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thereafter, Matthew and Kyle moved from New York to North Carolina. (Id. ¶ 33.) In March 1996, Tagliaferri or Cornell sent an Investment Management Agreement (the " IMA" ) to the Szuliks' North Carolina home. [3] (Id. ¶ 36.) Matthew and Kyle signed. Cornell signed on behalf of " Taurus Advisory Group, LLC." (Id. ¶ ¶ 37-38; id. Ex. 3.)

The IMA provided TAG VI with discretionary authority to " make purchases, sales, and otherwise effect transactions in stocks, bond (sic), and other securities." (Id. ¶ 39; id. Ex. 3.) It did not permit TAG VI to make unsecured loans to individuals or fund mortgages. (Id. ¶ 41.) The agreement provided that TAG VI would be paid an annual fee of 1% of assets under management, payable on a quarterly basis. (Id. ¶ 42; id. Ex. 3.) Tagliaferri and Cornell periodically issued TAG VI invoices to collect the fees. (Id.) The Szuliks engaged State Street Bank (" State Street" )--previously Investors Bank & Trust (" IBT" ) and Chemical Bank--as asset custodian. [4] (Id. ¶ 43.)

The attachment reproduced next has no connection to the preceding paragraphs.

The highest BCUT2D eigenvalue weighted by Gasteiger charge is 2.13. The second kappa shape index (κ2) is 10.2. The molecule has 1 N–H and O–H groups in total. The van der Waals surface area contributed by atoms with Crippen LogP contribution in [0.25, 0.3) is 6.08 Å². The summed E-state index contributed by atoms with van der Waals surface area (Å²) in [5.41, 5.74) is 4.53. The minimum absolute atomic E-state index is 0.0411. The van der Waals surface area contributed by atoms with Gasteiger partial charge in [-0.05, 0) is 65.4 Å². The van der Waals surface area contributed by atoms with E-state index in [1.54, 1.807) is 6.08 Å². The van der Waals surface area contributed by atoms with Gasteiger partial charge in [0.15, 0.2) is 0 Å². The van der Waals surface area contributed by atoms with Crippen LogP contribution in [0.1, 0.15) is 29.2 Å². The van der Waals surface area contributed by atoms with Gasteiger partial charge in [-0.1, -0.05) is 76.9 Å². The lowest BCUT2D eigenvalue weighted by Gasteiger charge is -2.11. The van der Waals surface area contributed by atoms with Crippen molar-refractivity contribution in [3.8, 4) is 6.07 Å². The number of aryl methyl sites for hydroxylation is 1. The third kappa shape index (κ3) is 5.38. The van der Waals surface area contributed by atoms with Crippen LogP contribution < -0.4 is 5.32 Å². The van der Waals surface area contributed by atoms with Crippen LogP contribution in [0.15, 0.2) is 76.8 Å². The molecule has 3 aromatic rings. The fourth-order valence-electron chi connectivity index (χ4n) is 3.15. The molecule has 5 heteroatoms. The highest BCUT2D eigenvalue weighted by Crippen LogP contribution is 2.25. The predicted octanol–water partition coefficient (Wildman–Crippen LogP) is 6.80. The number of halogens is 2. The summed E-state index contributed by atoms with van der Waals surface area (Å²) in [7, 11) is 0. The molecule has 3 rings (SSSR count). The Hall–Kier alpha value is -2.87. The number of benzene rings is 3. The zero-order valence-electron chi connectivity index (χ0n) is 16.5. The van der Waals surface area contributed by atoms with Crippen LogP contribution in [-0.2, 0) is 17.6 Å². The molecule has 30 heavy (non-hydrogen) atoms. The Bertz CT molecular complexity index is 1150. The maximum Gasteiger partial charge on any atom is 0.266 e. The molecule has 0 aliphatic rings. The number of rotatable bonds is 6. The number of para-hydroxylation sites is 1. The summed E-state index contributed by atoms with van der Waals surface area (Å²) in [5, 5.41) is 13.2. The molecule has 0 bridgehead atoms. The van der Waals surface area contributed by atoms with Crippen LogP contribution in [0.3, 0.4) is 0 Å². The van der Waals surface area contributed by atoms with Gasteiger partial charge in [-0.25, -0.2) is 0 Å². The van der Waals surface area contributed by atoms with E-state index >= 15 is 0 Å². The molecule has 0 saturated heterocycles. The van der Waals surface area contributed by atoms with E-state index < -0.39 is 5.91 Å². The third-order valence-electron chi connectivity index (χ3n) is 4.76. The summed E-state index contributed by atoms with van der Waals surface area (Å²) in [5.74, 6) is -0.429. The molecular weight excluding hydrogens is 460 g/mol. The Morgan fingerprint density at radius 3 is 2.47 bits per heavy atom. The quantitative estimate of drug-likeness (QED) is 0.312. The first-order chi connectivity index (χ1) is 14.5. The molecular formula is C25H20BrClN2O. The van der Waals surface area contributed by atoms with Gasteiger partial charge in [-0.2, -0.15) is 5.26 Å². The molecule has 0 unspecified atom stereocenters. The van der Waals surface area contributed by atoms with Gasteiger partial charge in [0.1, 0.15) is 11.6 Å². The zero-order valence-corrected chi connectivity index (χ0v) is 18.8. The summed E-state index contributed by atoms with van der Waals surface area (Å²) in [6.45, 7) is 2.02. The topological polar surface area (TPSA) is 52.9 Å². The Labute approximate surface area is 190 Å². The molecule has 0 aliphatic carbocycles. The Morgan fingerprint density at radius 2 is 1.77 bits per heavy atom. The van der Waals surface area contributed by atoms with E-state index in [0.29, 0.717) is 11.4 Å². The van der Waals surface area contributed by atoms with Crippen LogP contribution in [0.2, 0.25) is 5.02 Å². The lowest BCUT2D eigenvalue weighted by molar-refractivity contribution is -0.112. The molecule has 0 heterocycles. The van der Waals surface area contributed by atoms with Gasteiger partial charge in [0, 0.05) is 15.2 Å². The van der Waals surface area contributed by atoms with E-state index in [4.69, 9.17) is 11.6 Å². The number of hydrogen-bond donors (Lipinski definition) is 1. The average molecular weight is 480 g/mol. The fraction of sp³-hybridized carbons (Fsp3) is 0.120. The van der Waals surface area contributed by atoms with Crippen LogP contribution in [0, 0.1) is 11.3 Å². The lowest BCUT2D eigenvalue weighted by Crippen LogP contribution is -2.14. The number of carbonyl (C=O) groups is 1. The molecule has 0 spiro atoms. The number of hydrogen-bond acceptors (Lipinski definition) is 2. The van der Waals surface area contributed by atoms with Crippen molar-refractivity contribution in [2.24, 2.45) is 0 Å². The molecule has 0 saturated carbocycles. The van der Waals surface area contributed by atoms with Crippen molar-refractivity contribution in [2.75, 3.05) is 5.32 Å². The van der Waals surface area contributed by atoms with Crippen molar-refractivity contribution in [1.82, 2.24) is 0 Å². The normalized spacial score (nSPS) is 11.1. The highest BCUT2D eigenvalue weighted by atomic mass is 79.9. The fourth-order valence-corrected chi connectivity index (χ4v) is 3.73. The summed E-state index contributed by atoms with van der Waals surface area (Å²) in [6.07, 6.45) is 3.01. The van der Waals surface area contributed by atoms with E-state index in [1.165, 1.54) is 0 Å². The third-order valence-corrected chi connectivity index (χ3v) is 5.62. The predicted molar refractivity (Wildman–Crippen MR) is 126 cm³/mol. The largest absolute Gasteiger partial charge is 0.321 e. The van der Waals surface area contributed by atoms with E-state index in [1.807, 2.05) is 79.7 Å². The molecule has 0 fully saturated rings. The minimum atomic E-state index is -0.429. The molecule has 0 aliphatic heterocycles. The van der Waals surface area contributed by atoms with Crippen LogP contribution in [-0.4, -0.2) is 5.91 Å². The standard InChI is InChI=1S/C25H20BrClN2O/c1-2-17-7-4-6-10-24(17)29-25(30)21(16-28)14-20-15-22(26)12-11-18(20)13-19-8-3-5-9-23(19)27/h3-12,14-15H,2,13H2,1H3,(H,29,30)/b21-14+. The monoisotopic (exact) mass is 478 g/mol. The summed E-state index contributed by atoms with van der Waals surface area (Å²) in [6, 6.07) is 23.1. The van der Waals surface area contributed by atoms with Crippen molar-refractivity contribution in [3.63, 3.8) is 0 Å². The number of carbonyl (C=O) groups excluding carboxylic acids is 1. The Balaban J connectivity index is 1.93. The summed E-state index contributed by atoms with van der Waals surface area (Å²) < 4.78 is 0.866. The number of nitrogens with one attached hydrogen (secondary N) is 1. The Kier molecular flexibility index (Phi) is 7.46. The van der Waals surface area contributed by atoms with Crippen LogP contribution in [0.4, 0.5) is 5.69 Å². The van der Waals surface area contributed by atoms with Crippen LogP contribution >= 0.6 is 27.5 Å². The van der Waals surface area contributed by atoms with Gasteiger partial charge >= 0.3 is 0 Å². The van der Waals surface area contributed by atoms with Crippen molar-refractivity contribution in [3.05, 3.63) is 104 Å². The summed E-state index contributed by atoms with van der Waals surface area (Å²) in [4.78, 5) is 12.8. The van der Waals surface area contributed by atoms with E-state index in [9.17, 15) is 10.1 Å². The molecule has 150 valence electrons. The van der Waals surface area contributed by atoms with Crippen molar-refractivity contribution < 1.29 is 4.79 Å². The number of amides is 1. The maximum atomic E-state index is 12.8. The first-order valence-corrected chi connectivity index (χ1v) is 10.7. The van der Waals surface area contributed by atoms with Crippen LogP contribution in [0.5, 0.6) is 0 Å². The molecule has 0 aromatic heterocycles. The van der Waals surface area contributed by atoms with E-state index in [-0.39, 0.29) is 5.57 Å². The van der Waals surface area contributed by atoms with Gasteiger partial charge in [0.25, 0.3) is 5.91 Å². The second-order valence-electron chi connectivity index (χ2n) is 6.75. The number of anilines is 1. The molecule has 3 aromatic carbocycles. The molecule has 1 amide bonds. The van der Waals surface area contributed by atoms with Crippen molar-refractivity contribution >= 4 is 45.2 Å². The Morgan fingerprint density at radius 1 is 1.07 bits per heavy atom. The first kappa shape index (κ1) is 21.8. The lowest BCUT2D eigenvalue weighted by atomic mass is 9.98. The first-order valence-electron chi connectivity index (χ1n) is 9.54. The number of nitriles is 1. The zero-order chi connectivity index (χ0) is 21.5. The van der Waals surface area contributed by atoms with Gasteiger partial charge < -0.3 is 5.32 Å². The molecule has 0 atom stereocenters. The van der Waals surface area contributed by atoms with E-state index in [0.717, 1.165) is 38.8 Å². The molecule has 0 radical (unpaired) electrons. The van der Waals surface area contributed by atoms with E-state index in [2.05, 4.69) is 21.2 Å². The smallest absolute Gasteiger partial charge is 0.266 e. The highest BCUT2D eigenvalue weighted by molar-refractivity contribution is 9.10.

Matthew became President of Red Hat, Inc. (" Red Hat" ), a North Carolina software company, in 1998, and directed its IPO the next year. (Id. ¶ ¶ 44-45.) Over the course of the next decade, Red Hat became a multi-billion dollar S& P 500 company. (Id. ¶ 46.) Matthew's wealth grew, as did his portfolio with TAG VI. (Id. ¶ 50.) Until approximately 2006, the Szuliks' portfolio exceeded $60 million " substantially invested in high quality stocks and bonds." (Id. ¶ 72.) Matthew and Kyle continued to entrust " their investments to the complete discretion of TAG VI and its principals" (id. ¶ 51), as they had come to view " Tagliaferri and Cornell as trusted friends and advisers." (Id. ¶ 87.)

In the mid-2000s, Tagliaferri and Cornell also began managing accounts for Raymond. [5] (Id. ¶ 61.) As Raymond was in his 90s, preservation of capital and liquidity were of paramount importance. (Id. ¶ 62.) Plaintiffs do not allege there was an investment management agreement for the RWS Trust or that the trust paid fees to TAG VI.

3. Portfolio Transformation